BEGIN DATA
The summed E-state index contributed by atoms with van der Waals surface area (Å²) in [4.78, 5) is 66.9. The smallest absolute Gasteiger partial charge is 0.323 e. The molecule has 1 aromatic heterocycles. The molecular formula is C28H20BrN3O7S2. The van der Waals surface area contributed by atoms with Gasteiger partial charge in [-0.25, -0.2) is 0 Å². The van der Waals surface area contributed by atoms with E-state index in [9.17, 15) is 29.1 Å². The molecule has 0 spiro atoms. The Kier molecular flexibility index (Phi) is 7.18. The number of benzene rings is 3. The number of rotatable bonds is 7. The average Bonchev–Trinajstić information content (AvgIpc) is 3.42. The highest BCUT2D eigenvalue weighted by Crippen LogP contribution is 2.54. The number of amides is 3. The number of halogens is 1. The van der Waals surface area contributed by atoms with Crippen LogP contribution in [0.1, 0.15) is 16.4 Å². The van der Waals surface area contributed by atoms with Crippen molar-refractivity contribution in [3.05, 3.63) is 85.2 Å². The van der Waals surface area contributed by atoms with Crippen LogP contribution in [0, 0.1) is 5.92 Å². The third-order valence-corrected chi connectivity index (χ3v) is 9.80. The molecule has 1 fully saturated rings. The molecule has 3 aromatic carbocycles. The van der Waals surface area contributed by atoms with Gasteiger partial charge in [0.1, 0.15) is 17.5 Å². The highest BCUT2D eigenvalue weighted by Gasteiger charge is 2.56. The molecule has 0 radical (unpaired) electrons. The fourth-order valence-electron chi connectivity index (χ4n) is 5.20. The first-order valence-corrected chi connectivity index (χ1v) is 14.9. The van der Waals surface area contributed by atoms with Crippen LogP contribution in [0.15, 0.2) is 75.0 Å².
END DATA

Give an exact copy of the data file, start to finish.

The summed E-state index contributed by atoms with van der Waals surface area (Å²) in [4.78, 5) is 66.9. The smallest absolute Gasteiger partial charge is 0.323 e. The molecule has 1 aromatic heterocycles. The molecular formula is C28H20BrN3O7S2. The van der Waals surface area contributed by atoms with Gasteiger partial charge in [-0.25, -0.2) is 0 Å². The van der Waals surface area contributed by atoms with E-state index in [9.17, 15) is 29.1 Å². The molecule has 0 spiro atoms. The Kier molecular flexibility index (Phi) is 7.18. The number of benzene rings is 3. The number of rotatable bonds is 7. The average Bonchev–Trinajstić information content (AvgIpc) is 3.42. The highest BCUT2D eigenvalue weighted by Crippen LogP contribution is 2.54. The number of amides is 3. The number of halogens is 1. The van der Waals surface area contributed by atoms with Crippen LogP contribution in [0.1, 0.15) is 16.4 Å². The van der Waals surface area contributed by atoms with Crippen molar-refractivity contribution in [3.05, 3.63) is 85.2 Å². The van der Waals surface area contributed by atoms with Crippen LogP contribution in [0, 0.1) is 5.92 Å². The third-order valence-corrected chi connectivity index (χ3v) is 9.80. The molecule has 1 fully saturated rings. The molecule has 3 aromatic carbocycles. The van der Waals surface area contributed by atoms with Gasteiger partial charge in [0.1, 0.15) is 17.5 Å². The highest BCUT2D eigenvalue weighted by Gasteiger charge is 2.56. The molecule has 0 radical (unpaired) electrons. The fourth-order valence-electron chi connectivity index (χ4n) is 5.20. The first-order valence-corrected chi connectivity index (χ1v) is 14.9. The van der Waals surface area contributed by atoms with Crippen LogP contribution in [0.15, 0.2) is 75.0 Å².